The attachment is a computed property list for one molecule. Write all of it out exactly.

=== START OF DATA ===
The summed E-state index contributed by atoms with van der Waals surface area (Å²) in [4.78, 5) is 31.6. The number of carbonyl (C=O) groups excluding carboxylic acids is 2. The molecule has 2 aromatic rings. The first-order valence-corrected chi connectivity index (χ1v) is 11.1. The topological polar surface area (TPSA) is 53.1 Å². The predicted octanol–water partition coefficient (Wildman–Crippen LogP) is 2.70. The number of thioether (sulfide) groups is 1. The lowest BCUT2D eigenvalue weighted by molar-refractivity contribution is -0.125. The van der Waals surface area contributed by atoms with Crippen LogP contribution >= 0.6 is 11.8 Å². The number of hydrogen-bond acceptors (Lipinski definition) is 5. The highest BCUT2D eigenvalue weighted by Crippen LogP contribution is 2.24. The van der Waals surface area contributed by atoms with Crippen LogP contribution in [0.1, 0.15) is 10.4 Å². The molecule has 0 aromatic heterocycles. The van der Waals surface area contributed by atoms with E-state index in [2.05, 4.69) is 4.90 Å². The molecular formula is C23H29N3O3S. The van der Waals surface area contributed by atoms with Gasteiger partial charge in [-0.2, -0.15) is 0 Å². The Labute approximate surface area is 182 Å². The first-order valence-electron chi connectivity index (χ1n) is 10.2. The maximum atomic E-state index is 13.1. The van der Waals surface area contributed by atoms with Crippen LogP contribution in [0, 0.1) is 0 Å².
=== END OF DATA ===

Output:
The summed E-state index contributed by atoms with van der Waals surface area (Å²) in [4.78, 5) is 31.6. The number of carbonyl (C=O) groups excluding carboxylic acids is 2. The molecule has 2 aromatic rings. The first-order valence-corrected chi connectivity index (χ1v) is 11.1. The topological polar surface area (TPSA) is 53.1 Å². The predicted octanol–water partition coefficient (Wildman–Crippen LogP) is 2.70. The number of thioether (sulfide) groups is 1. The lowest BCUT2D eigenvalue weighted by molar-refractivity contribution is -0.125. The van der Waals surface area contributed by atoms with Crippen LogP contribution >= 0.6 is 11.8 Å². The number of hydrogen-bond acceptors (Lipinski definition) is 5. The highest BCUT2D eigenvalue weighted by Crippen LogP contribution is 2.24. The van der Waals surface area contributed by atoms with Crippen LogP contribution in [0.1, 0.15) is 10.4 Å². The molecule has 0 aromatic heterocycles. The van der Waals surface area contributed by atoms with E-state index in [2.05, 4.69) is 4.90 Å². The molecular formula is C23H29N3O3S. The van der Waals surface area contributed by atoms with Gasteiger partial charge in [-0.2, -0.15) is 0 Å². The Labute approximate surface area is 182 Å². The first-order valence-electron chi connectivity index (χ1n) is 10.2. The maximum atomic E-state index is 13.1. The van der Waals surface area contributed by atoms with Crippen LogP contribution in [0, 0.1) is 0 Å².